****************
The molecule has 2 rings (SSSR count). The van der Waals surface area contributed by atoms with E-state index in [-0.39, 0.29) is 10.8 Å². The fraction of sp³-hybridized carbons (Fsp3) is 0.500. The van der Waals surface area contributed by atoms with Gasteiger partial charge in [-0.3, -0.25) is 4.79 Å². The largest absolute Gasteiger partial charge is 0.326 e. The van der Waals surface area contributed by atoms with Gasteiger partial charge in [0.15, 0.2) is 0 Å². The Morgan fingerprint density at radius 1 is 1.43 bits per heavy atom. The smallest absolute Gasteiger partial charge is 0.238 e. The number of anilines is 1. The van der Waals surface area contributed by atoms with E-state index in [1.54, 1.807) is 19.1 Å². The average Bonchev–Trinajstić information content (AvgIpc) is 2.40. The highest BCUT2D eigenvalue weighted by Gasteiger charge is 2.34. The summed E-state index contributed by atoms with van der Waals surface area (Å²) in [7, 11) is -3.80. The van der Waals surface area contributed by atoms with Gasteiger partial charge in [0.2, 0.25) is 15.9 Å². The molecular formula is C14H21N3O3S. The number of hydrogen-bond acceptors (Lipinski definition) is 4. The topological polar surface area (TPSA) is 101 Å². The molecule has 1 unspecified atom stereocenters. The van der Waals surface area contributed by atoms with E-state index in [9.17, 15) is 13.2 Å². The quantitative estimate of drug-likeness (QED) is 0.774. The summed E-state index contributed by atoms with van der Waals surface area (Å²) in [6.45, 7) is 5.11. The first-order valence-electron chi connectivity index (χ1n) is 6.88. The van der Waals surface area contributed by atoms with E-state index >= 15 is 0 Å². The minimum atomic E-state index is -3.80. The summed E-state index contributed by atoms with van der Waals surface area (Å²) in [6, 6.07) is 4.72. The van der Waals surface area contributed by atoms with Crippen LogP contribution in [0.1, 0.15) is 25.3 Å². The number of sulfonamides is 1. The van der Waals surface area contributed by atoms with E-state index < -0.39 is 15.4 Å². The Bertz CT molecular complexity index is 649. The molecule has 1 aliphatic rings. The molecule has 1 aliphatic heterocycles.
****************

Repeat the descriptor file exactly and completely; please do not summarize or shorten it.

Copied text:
The molecule has 2 rings (SSSR count). The van der Waals surface area contributed by atoms with E-state index in [-0.39, 0.29) is 10.8 Å². The fraction of sp³-hybridized carbons (Fsp3) is 0.500. The van der Waals surface area contributed by atoms with Gasteiger partial charge in [-0.3, -0.25) is 4.79 Å². The largest absolute Gasteiger partial charge is 0.326 e. The van der Waals surface area contributed by atoms with Gasteiger partial charge in [0.15, 0.2) is 0 Å². The Morgan fingerprint density at radius 1 is 1.43 bits per heavy atom. The smallest absolute Gasteiger partial charge is 0.238 e. The number of anilines is 1. The van der Waals surface area contributed by atoms with E-state index in [1.54, 1.807) is 19.1 Å². The average Bonchev–Trinajstić information content (AvgIpc) is 2.40. The highest BCUT2D eigenvalue weighted by Gasteiger charge is 2.34. The summed E-state index contributed by atoms with van der Waals surface area (Å²) in [7, 11) is -3.80. The van der Waals surface area contributed by atoms with Gasteiger partial charge in [0.2, 0.25) is 15.9 Å². The molecular formula is C14H21N3O3S. The number of hydrogen-bond acceptors (Lipinski definition) is 4. The topological polar surface area (TPSA) is 101 Å². The molecule has 1 unspecified atom stereocenters. The van der Waals surface area contributed by atoms with E-state index in [9.17, 15) is 13.2 Å². The quantitative estimate of drug-likeness (QED) is 0.774. The summed E-state index contributed by atoms with van der Waals surface area (Å²) in [6.45, 7) is 5.11. The first-order valence-electron chi connectivity index (χ1n) is 6.88. The van der Waals surface area contributed by atoms with E-state index >= 15 is 0 Å². The minimum atomic E-state index is -3.80. The summed E-state index contributed by atoms with van der Waals surface area (Å²) in [6, 6.07) is 4.72. The van der Waals surface area contributed by atoms with Crippen LogP contribution in [0.1, 0.15) is 25.3 Å². The number of sulfonamides is 1. The van der Waals surface area contributed by atoms with E-state index < -0.39 is 15.4 Å². The Bertz CT molecular complexity index is 649. The molecule has 1 aliphatic rings. The molecule has 1 aliphatic heterocycles.